It was also unfortunate that the presenter did not hear that part of the performance. Not realising what had happened, she was unable to apologise to listeners.
The BBC felt that the language used in the preceding interview was milder and was not used as direct abuse which, according to research, is the form most likely to cause offence (and even that was thought strongly offensive by less than one person in five).
Nevertheless, the BBC accepted that an apology should have been offered for both incidents. Radio 1 management had made clear to the production team that should something similar happen in the future, they must respond with an apology at the first opportunity. The BBC offered an apology for the strong language used and regretted any offence caused.
We welcome the broadcaster’s apology for the incidents and the action subsequently taken. We consider the matter resolved.
Daley on the Loose
Vibe 101 FM, 9 August 2005, 08:55
A listener was concerned by the use of the term “poof” to describe men wearing hairbands by one of the presenters of this breakfast show. The complainant felt that, in this context, it was an offensive and homophobic comment and should not have been used when children were available to listen in large numbers.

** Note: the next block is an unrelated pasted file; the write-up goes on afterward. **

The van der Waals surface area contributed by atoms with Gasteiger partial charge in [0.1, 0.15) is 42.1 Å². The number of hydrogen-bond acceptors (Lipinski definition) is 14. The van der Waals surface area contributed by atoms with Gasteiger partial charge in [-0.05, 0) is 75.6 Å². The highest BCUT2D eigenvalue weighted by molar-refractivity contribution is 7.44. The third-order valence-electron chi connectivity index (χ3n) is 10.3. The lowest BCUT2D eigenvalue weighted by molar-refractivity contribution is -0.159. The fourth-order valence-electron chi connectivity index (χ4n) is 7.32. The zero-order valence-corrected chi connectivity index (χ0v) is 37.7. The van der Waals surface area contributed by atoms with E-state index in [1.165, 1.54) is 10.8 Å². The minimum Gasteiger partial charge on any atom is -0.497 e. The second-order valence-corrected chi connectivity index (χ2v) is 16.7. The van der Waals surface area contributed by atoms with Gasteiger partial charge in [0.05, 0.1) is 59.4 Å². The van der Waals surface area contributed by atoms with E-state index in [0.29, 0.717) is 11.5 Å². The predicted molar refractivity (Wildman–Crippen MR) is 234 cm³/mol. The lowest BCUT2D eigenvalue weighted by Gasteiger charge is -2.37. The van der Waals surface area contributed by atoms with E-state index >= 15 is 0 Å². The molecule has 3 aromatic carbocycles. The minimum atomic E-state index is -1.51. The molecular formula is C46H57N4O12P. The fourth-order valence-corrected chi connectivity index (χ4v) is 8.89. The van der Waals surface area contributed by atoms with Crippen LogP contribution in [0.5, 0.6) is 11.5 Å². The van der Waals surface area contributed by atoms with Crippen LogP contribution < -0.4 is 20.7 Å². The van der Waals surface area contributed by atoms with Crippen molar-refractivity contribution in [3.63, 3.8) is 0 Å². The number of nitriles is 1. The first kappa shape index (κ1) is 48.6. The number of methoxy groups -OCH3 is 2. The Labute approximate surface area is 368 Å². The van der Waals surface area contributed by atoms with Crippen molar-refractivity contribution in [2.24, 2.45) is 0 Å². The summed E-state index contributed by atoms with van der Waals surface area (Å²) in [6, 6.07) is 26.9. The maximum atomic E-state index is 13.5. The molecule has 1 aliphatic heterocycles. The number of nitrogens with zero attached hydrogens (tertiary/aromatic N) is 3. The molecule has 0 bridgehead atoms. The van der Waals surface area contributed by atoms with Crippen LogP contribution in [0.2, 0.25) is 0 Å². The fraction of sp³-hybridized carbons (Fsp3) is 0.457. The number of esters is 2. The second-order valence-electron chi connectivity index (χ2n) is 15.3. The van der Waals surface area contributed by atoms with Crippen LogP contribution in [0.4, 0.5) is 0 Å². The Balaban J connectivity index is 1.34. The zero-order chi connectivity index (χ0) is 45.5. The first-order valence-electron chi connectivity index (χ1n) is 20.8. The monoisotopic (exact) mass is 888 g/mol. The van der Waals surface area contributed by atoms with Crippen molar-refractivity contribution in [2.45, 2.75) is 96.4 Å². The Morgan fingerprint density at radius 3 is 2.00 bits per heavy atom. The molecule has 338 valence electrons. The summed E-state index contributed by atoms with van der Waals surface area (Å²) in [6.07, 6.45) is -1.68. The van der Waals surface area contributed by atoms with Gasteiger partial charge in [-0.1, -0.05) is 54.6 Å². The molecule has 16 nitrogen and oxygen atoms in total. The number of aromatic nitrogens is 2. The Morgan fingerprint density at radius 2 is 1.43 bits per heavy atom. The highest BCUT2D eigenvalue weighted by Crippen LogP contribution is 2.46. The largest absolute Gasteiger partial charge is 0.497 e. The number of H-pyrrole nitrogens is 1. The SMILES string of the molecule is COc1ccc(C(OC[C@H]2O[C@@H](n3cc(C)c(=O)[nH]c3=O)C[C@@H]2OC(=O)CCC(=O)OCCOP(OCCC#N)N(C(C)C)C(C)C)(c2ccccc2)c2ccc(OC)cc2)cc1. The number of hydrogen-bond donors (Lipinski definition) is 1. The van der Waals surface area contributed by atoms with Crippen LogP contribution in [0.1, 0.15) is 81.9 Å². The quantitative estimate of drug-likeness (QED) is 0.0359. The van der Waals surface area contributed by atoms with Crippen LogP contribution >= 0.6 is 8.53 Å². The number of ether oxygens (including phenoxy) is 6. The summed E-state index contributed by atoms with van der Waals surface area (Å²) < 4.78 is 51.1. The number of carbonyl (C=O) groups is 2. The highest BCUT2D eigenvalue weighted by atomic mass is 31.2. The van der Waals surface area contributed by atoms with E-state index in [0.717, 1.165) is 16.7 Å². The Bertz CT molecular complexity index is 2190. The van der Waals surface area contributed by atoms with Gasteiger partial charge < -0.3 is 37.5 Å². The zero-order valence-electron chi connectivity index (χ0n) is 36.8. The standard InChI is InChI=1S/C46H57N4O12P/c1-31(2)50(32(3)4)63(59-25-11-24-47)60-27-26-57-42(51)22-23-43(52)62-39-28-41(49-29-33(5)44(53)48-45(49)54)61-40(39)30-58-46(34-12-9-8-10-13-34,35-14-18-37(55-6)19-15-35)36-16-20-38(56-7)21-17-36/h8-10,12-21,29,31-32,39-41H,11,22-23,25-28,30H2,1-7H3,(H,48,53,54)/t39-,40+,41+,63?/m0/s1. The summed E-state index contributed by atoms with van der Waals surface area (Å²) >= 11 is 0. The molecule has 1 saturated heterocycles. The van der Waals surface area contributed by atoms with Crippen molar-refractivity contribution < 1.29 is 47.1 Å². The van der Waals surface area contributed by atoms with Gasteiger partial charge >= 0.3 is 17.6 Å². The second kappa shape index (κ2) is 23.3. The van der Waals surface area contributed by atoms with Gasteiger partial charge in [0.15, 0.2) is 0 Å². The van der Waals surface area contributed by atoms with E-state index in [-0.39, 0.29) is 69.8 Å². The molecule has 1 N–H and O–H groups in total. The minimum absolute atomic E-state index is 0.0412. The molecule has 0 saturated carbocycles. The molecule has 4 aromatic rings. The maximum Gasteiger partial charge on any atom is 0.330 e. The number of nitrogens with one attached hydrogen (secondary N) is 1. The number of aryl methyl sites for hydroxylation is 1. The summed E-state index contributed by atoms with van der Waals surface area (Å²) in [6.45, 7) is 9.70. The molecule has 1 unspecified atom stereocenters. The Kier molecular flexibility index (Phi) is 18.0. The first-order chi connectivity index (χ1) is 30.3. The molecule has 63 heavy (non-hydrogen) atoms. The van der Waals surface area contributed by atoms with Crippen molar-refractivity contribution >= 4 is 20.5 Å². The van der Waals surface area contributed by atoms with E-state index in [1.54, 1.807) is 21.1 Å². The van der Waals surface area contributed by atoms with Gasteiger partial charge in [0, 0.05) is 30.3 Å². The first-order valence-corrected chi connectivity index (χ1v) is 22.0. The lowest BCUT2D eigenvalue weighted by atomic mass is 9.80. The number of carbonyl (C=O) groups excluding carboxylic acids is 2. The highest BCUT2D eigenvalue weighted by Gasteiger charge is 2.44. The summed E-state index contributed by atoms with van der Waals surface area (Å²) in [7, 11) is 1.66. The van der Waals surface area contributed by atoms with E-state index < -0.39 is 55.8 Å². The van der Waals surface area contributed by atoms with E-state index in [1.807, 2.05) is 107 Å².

Vibe 101 FM apologised to the listener and agreed that this language was potentially offensive. It was never its intention to be derogatory to any potential radio listener and the station worked constructively with the lesbian, gay and bi-sexual communities to support their issues.
The broadcaster explained that the nature of live broadcast can lead to “off-the-cuff” comments, which may not always be in line with the station’s guidelines. In this case, the broadcaster believed that the presenter did not mean any harm or malice towards gay men. However, the broadcaster has reminded all presenters of the station’s policy on acceptable language.